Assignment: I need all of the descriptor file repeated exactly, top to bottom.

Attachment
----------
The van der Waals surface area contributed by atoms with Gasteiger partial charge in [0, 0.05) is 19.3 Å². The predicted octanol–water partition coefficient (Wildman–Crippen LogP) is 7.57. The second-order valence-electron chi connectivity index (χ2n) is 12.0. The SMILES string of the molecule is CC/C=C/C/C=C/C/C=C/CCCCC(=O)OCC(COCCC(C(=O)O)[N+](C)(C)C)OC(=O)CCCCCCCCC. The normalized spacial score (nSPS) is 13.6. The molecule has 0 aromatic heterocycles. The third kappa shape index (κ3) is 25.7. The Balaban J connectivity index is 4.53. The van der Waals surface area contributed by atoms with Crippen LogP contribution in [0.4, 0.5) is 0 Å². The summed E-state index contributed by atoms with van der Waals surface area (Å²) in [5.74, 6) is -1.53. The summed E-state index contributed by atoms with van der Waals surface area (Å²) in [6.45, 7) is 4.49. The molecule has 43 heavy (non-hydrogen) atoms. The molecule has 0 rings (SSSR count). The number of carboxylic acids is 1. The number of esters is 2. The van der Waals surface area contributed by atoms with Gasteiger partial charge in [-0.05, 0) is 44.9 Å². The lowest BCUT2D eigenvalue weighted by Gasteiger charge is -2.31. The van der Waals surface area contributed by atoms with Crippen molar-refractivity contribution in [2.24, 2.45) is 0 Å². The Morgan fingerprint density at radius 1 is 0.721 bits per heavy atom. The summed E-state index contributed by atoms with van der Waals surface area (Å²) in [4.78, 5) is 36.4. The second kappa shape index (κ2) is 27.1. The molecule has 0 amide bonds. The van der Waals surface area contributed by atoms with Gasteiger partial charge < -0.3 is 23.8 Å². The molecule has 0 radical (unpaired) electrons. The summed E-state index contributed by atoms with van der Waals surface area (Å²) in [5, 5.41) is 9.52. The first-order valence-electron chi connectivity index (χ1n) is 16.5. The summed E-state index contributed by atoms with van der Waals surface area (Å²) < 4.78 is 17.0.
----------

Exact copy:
The van der Waals surface area contributed by atoms with Gasteiger partial charge in [0, 0.05) is 19.3 Å². The predicted octanol–water partition coefficient (Wildman–Crippen LogP) is 7.57. The second-order valence-electron chi connectivity index (χ2n) is 12.0. The SMILES string of the molecule is CC/C=C/C/C=C/C/C=C/CCCCC(=O)OCC(COCCC(C(=O)O)[N+](C)(C)C)OC(=O)CCCCCCCCC. The normalized spacial score (nSPS) is 13.6. The molecule has 0 aromatic heterocycles. The third kappa shape index (κ3) is 25.7. The Balaban J connectivity index is 4.53. The van der Waals surface area contributed by atoms with Crippen LogP contribution in [0.4, 0.5) is 0 Å². The summed E-state index contributed by atoms with van der Waals surface area (Å²) in [5.74, 6) is -1.53. The summed E-state index contributed by atoms with van der Waals surface area (Å²) in [6.45, 7) is 4.49. The molecule has 43 heavy (non-hydrogen) atoms. The molecule has 0 rings (SSSR count). The number of carboxylic acids is 1. The number of esters is 2. The van der Waals surface area contributed by atoms with Gasteiger partial charge in [-0.05, 0) is 44.9 Å². The lowest BCUT2D eigenvalue weighted by Gasteiger charge is -2.31. The van der Waals surface area contributed by atoms with Crippen molar-refractivity contribution in [2.24, 2.45) is 0 Å². The Morgan fingerprint density at radius 1 is 0.721 bits per heavy atom. The summed E-state index contributed by atoms with van der Waals surface area (Å²) in [4.78, 5) is 36.4. The second kappa shape index (κ2) is 27.1. The molecule has 0 amide bonds. The van der Waals surface area contributed by atoms with Gasteiger partial charge < -0.3 is 23.8 Å². The molecule has 0 radical (unpaired) electrons. The summed E-state index contributed by atoms with van der Waals surface area (Å²) in [5, 5.41) is 9.52. The first-order valence-electron chi connectivity index (χ1n) is 16.5. The summed E-state index contributed by atoms with van der Waals surface area (Å²) < 4.78 is 17.0.